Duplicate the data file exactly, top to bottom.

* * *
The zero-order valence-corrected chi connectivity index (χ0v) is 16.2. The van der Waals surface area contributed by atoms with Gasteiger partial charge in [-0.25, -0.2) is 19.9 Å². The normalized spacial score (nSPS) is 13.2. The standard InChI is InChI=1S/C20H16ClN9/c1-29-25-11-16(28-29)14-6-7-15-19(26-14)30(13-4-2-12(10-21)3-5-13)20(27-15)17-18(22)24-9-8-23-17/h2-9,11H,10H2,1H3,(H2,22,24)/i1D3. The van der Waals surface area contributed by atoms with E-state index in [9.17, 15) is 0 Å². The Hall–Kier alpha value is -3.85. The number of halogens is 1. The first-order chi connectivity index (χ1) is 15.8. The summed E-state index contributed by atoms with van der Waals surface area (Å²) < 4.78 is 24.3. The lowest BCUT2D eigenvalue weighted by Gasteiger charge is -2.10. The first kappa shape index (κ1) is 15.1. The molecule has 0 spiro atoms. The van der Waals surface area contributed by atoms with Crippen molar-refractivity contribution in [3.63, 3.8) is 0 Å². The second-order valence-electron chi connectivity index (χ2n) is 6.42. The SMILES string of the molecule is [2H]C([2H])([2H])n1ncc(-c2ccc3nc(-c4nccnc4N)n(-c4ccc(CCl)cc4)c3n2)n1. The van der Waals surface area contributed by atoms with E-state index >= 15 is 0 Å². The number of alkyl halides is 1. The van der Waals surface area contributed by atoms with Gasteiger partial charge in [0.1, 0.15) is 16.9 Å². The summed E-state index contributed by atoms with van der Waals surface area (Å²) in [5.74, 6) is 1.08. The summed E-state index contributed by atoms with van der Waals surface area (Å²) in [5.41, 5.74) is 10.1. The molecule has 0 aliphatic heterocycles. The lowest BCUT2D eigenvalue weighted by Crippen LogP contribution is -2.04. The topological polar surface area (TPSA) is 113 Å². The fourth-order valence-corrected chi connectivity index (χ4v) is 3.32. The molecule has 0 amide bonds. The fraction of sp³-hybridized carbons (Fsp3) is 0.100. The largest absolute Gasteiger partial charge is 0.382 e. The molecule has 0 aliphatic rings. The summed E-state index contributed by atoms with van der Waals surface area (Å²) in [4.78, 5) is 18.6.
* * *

The zero-order valence-corrected chi connectivity index (χ0v) is 16.2. The van der Waals surface area contributed by atoms with Gasteiger partial charge in [-0.25, -0.2) is 19.9 Å². The normalized spacial score (nSPS) is 13.2. The standard InChI is InChI=1S/C20H16ClN9/c1-29-25-11-16(28-29)14-6-7-15-19(26-14)30(13-4-2-12(10-21)3-5-13)20(27-15)17-18(22)24-9-8-23-17/h2-9,11H,10H2,1H3,(H2,22,24)/i1D3. The van der Waals surface area contributed by atoms with E-state index in [9.17, 15) is 0 Å². The Hall–Kier alpha value is -3.85. The number of halogens is 1. The first-order chi connectivity index (χ1) is 15.8. The summed E-state index contributed by atoms with van der Waals surface area (Å²) < 4.78 is 24.3. The lowest BCUT2D eigenvalue weighted by Gasteiger charge is -2.10. The first kappa shape index (κ1) is 15.1. The molecule has 0 spiro atoms. The van der Waals surface area contributed by atoms with Crippen molar-refractivity contribution in [3.63, 3.8) is 0 Å². The second-order valence-electron chi connectivity index (χ2n) is 6.42. The SMILES string of the molecule is [2H]C([2H])([2H])n1ncc(-c2ccc3nc(-c4nccnc4N)n(-c4ccc(CCl)cc4)c3n2)n1. The van der Waals surface area contributed by atoms with E-state index >= 15 is 0 Å². The number of alkyl halides is 1. The van der Waals surface area contributed by atoms with Gasteiger partial charge in [0.1, 0.15) is 16.9 Å². The summed E-state index contributed by atoms with van der Waals surface area (Å²) in [5.74, 6) is 1.08. The summed E-state index contributed by atoms with van der Waals surface area (Å²) in [5.41, 5.74) is 10.1. The molecule has 0 aliphatic heterocycles. The lowest BCUT2D eigenvalue weighted by Crippen LogP contribution is -2.04. The topological polar surface area (TPSA) is 113 Å². The fourth-order valence-corrected chi connectivity index (χ4v) is 3.32. The molecule has 0 amide bonds. The fraction of sp³-hybridized carbons (Fsp3) is 0.100. The largest absolute Gasteiger partial charge is 0.382 e. The molecule has 0 aliphatic rings. The summed E-state index contributed by atoms with van der Waals surface area (Å²) in [4.78, 5) is 18.6.